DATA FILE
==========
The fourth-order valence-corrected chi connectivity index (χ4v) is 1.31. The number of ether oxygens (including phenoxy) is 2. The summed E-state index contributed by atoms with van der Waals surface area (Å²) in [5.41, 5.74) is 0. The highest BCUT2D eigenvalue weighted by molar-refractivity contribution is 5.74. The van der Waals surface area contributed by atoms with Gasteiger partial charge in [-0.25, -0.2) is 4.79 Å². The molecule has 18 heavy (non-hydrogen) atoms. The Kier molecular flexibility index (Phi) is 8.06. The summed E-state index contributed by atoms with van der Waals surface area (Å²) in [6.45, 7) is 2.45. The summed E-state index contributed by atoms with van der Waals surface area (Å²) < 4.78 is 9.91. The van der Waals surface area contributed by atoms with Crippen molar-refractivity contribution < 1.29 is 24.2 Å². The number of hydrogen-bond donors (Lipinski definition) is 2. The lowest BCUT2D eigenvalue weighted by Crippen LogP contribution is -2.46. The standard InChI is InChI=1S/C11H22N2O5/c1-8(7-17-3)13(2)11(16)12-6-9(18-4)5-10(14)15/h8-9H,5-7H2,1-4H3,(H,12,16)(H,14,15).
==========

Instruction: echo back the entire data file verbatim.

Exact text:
The fourth-order valence-corrected chi connectivity index (χ4v) is 1.31. The number of ether oxygens (including phenoxy) is 2. The summed E-state index contributed by atoms with van der Waals surface area (Å²) in [5.41, 5.74) is 0. The highest BCUT2D eigenvalue weighted by molar-refractivity contribution is 5.74. The van der Waals surface area contributed by atoms with Gasteiger partial charge in [-0.25, -0.2) is 4.79 Å². The molecule has 18 heavy (non-hydrogen) atoms. The Kier molecular flexibility index (Phi) is 8.06. The summed E-state index contributed by atoms with van der Waals surface area (Å²) in [6.45, 7) is 2.45. The summed E-state index contributed by atoms with van der Waals surface area (Å²) < 4.78 is 9.91. The van der Waals surface area contributed by atoms with Crippen molar-refractivity contribution < 1.29 is 24.2 Å². The number of hydrogen-bond donors (Lipinski definition) is 2. The lowest BCUT2D eigenvalue weighted by Crippen LogP contribution is -2.46. The standard InChI is InChI=1S/C11H22N2O5/c1-8(7-17-3)13(2)11(16)12-6-9(18-4)5-10(14)15/h8-9H,5-7H2,1-4H3,(H,12,16)(H,14,15).